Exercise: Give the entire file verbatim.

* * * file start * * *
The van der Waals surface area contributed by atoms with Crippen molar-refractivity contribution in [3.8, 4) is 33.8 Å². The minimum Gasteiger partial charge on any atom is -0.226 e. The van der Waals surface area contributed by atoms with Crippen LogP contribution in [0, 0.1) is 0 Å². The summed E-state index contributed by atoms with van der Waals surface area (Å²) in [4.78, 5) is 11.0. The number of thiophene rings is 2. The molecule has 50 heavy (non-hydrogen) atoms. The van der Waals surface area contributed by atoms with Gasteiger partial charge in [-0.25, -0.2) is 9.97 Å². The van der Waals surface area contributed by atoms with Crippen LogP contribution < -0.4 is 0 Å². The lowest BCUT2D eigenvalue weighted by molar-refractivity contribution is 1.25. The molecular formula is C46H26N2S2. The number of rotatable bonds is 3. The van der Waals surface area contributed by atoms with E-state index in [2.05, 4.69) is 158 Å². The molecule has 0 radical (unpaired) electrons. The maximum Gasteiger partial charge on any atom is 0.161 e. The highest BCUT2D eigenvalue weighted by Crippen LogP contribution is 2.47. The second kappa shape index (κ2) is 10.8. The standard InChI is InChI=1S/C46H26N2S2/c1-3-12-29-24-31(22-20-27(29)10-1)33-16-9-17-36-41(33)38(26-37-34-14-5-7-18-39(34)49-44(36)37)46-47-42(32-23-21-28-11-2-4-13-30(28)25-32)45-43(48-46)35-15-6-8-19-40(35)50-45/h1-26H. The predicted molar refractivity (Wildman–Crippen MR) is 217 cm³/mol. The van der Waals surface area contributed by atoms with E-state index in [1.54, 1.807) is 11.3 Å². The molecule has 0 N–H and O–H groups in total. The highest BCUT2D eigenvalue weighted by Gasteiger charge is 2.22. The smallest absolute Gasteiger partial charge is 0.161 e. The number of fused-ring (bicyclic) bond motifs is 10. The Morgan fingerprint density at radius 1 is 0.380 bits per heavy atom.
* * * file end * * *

The van der Waals surface area contributed by atoms with Crippen molar-refractivity contribution in [3.8, 4) is 33.8 Å². The minimum Gasteiger partial charge on any atom is -0.226 e. The van der Waals surface area contributed by atoms with Crippen LogP contribution in [0, 0.1) is 0 Å². The summed E-state index contributed by atoms with van der Waals surface area (Å²) in [4.78, 5) is 11.0. The number of thiophene rings is 2. The molecule has 50 heavy (non-hydrogen) atoms. The van der Waals surface area contributed by atoms with Gasteiger partial charge in [-0.25, -0.2) is 9.97 Å². The van der Waals surface area contributed by atoms with Crippen LogP contribution < -0.4 is 0 Å². The lowest BCUT2D eigenvalue weighted by molar-refractivity contribution is 1.25. The molecular formula is C46H26N2S2. The number of rotatable bonds is 3. The van der Waals surface area contributed by atoms with E-state index in [2.05, 4.69) is 158 Å². The molecule has 0 radical (unpaired) electrons. The maximum Gasteiger partial charge on any atom is 0.161 e. The highest BCUT2D eigenvalue weighted by Crippen LogP contribution is 2.47. The second kappa shape index (κ2) is 10.8. The standard InChI is InChI=1S/C46H26N2S2/c1-3-12-29-24-31(22-20-27(29)10-1)33-16-9-17-36-41(33)38(26-37-34-14-5-7-18-39(34)49-44(36)37)46-47-42(32-23-21-28-11-2-4-13-30(28)25-32)45-43(48-46)35-15-6-8-19-40(35)50-45/h1-26H. The predicted molar refractivity (Wildman–Crippen MR) is 217 cm³/mol. The van der Waals surface area contributed by atoms with E-state index in [1.54, 1.807) is 11.3 Å². The molecule has 0 N–H and O–H groups in total. The highest BCUT2D eigenvalue weighted by Gasteiger charge is 2.22. The smallest absolute Gasteiger partial charge is 0.161 e. The number of fused-ring (bicyclic) bond motifs is 10. The Morgan fingerprint density at radius 1 is 0.380 bits per heavy atom.